From a Garage to the Cloud: The History of Google Suite

If you’ve been in the tech world for any amount of time, you probably know Google’s story by heart. Founded by Stanford Ph.D. students Larry Page and Sergey Brin in 1998, Google’s innovative indexing methods revolutionized the web. Their database size—coupled with the accuracy and relevance of search results—set them apart from the crop of other search engines that appeared as the1990s came to a close.

You’re probably less familiar, however, with the story behind Google’s most iconic non-search product, Google Suite. Whether you use it for spreadsheets or filesharing, G Suite is likely a pervasive part of your workflow. But how did it begin?

Starting Small: The Gmail Beta

Gmail, Google’s first foray outside of search, started as a limited beta release in 2004. The web-based email system introduced features that have become the gold standard for email providers: a searchable inbox, free storage, and a conversation/thread-based UX. Shortly afterward, Google created Google Talk and Google Calendar, both of which were integrated with Gmail. The innovative Google Docs—which allows real-time collaboration on documents—followed shortly thereafter. Gmail, Google's first foray outside of search, started as a limited beta release in 2004. Read more: - via Click To Tweet

Dedicated Suites for Enterprise and Education

As the decade rolled on, Google’s suite of apps kept expanding. In the summer of 2006, they launched Google Apps for Your Domain, which featured admin consoles for managing accounts and security settings. Google Page Creator enabled users to design, publish, and host web pages; and Gmail’s mailbox size doubled, from 1 GB to 2 GB per user. October of the same year brought Apps for Education. Offered free-of-charge to qualifying educational institutions, it was specifically engineered to work with schools’ existing mail and directory systems.

In July 2009, Google announced that all Google Apps—Gmail, Google Calendar, Google Docs, and Google Talk—had exited beta. More: - via Click To Tweet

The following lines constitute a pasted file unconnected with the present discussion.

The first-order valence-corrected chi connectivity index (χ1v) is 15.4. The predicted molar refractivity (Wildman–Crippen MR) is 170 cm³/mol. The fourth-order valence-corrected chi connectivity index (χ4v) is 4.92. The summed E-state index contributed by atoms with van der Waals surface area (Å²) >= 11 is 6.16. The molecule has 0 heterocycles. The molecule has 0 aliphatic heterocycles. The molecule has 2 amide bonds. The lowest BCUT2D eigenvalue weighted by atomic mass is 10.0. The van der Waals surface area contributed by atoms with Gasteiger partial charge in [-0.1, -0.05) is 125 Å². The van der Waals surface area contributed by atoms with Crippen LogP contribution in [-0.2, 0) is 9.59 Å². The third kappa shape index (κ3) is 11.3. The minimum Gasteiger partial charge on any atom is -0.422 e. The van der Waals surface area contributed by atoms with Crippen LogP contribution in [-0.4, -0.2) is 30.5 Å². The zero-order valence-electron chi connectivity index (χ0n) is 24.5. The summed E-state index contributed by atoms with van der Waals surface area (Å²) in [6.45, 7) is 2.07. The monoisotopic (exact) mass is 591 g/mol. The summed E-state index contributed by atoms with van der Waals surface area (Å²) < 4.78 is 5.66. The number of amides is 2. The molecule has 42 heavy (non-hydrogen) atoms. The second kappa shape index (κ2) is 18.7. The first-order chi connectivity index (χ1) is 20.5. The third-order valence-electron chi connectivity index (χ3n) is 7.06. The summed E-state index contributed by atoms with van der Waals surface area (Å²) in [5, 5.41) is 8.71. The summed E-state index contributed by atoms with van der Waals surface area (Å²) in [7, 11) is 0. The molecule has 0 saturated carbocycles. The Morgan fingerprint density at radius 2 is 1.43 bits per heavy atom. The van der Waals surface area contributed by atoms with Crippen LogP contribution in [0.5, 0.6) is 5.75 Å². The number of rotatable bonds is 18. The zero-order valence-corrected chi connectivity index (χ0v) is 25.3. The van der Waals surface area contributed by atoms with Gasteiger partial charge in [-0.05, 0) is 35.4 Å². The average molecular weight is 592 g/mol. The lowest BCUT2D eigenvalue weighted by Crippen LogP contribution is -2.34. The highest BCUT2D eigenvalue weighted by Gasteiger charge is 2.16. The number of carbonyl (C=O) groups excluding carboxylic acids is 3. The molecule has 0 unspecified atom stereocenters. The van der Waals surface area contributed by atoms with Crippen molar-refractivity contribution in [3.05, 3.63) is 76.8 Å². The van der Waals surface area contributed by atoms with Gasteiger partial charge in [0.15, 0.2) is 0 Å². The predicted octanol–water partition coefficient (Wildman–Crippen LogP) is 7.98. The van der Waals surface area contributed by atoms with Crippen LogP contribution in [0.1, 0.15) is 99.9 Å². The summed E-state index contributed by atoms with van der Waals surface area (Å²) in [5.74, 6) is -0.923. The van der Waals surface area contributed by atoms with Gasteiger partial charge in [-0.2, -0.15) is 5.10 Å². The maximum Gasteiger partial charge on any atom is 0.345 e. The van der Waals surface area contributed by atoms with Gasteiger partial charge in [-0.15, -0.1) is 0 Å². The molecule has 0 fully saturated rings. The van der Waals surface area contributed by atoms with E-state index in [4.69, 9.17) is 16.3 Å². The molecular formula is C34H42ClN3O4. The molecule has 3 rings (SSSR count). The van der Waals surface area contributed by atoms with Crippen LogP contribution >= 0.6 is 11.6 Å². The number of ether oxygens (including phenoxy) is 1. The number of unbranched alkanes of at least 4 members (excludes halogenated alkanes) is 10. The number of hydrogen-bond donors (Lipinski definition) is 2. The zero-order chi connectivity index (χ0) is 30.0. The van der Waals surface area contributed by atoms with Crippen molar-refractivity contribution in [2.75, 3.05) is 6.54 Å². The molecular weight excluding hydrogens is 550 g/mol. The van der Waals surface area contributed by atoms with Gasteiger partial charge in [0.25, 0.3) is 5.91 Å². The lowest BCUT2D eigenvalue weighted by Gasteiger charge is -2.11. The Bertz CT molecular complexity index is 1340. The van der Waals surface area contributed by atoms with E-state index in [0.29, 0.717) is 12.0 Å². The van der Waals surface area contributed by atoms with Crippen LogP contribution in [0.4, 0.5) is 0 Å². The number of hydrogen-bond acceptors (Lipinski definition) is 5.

Google Apps Premier Edition (now known as Google Apps for Work) debuted in 2007, with full support for Google Docs. Google rebranded its free Apps for Your Domain as Google Apps Standard Edition. In early 2008, Google Sites premiered as an easy-to-use tool for creating intranets and team websites. A little over a year later, Google introduced Google Apps Sync for Microsoft Outlook, a plugin that syncs email, calendar, and contact information between Outlook and Google Apps.

Finally, on July 7, 2009, Google announced that all Google Apps services—Gmail, Google Calendar, Google Docs, and Google Talk—had exited beta. Ten years after its initial launch, in September 2016, Google released G Suite Basic and G Suite Business. As of January 2017, G Suite boasts 3 million paying business customers, along with 70 million G Suite for Education users.

Harnessing the Cloud…And Moving Beyond It

G Suite’s popularity is partially attributable to its use of cloud technology. From their inception, Google apps have been cloud-based, meaning that software and data all remain on Google’s servers; users access them via web browser or app. The cloud-based model makes the G Suite 100% mobile, as users can access it from anywhere.

But in late 2016, Google launched G Suite’s first hardware product: Jamboard, a digital whiteboard. At 55 inches, Jamboard allows teams to collaborate in real time—much like the original G Suite apps. It can pull content and images from the web (including your Drive) straight onto its display.

Embracing Machine Learning

Another element keeping G Suite at the forefront of digital transformation is Google’s embrace of machine learning. For example, in Google Sheets you can enter a question in plain language; the Explore feature will then use Natural Language Processing to translate your question into a formula and provide an answer. This feature clearly makes Sheets preferable—for everyday users, at least—to other spreadsheet programs that might require the use of formulas. And the Explore feature works across G Suite apps. In Google Docs, Explore uses machine intelligence to recommend related topics and images; in Slides, the feature helps users format their decks optimally by recommending suitable layouts.

As Google continues to expand and refine its offerings, G Suite will continue to be a mainstay—especially as prolific integration becomes the norm. Because it is cloud-based, G Suite fits easily into automated workflows. And as G Suite continues to embrace AI and machine learning, its future promises to be just as fascinating as its history.

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